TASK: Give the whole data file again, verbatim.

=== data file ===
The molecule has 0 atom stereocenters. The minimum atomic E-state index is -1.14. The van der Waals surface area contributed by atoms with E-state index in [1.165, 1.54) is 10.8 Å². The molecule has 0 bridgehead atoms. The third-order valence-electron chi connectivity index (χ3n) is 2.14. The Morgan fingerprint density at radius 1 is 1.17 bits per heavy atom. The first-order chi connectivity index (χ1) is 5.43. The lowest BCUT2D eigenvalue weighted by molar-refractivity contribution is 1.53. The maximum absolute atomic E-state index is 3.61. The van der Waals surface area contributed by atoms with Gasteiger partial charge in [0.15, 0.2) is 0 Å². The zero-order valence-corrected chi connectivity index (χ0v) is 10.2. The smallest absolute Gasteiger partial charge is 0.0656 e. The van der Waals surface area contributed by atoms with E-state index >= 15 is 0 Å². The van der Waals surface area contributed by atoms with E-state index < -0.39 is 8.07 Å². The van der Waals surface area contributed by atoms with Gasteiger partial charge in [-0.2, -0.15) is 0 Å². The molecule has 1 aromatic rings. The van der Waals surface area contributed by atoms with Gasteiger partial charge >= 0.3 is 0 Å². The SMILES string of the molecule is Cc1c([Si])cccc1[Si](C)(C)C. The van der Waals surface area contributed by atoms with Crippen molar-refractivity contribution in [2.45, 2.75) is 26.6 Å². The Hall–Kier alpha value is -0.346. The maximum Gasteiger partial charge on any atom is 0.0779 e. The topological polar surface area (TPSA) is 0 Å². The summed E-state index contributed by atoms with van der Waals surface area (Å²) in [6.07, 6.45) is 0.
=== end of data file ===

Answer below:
The molecule has 0 atom stereocenters. The minimum atomic E-state index is -1.14. The van der Waals surface area contributed by atoms with E-state index in [1.165, 1.54) is 10.8 Å². The molecule has 0 bridgehead atoms. The third-order valence-electron chi connectivity index (χ3n) is 2.14. The Morgan fingerprint density at radius 1 is 1.17 bits per heavy atom. The first-order chi connectivity index (χ1) is 5.43. The lowest BCUT2D eigenvalue weighted by molar-refractivity contribution is 1.53. The maximum absolute atomic E-state index is 3.61. The van der Waals surface area contributed by atoms with Gasteiger partial charge in [0.15, 0.2) is 0 Å². The zero-order valence-corrected chi connectivity index (χ0v) is 10.2. The smallest absolute Gasteiger partial charge is 0.0656 e. The van der Waals surface area contributed by atoms with E-state index >= 15 is 0 Å². The van der Waals surface area contributed by atoms with E-state index < -0.39 is 8.07 Å². The van der Waals surface area contributed by atoms with Gasteiger partial charge in [-0.2, -0.15) is 0 Å². The molecule has 1 aromatic rings. The van der Waals surface area contributed by atoms with Gasteiger partial charge >= 0.3 is 0 Å². The SMILES string of the molecule is Cc1c([Si])cccc1[Si](C)(C)C. The van der Waals surface area contributed by atoms with Crippen molar-refractivity contribution in [2.45, 2.75) is 26.6 Å². The Hall–Kier alpha value is -0.346. The maximum Gasteiger partial charge on any atom is 0.0779 e. The topological polar surface area (TPSA) is 0 Å². The summed E-state index contributed by atoms with van der Waals surface area (Å²) in [6.07, 6.45) is 0.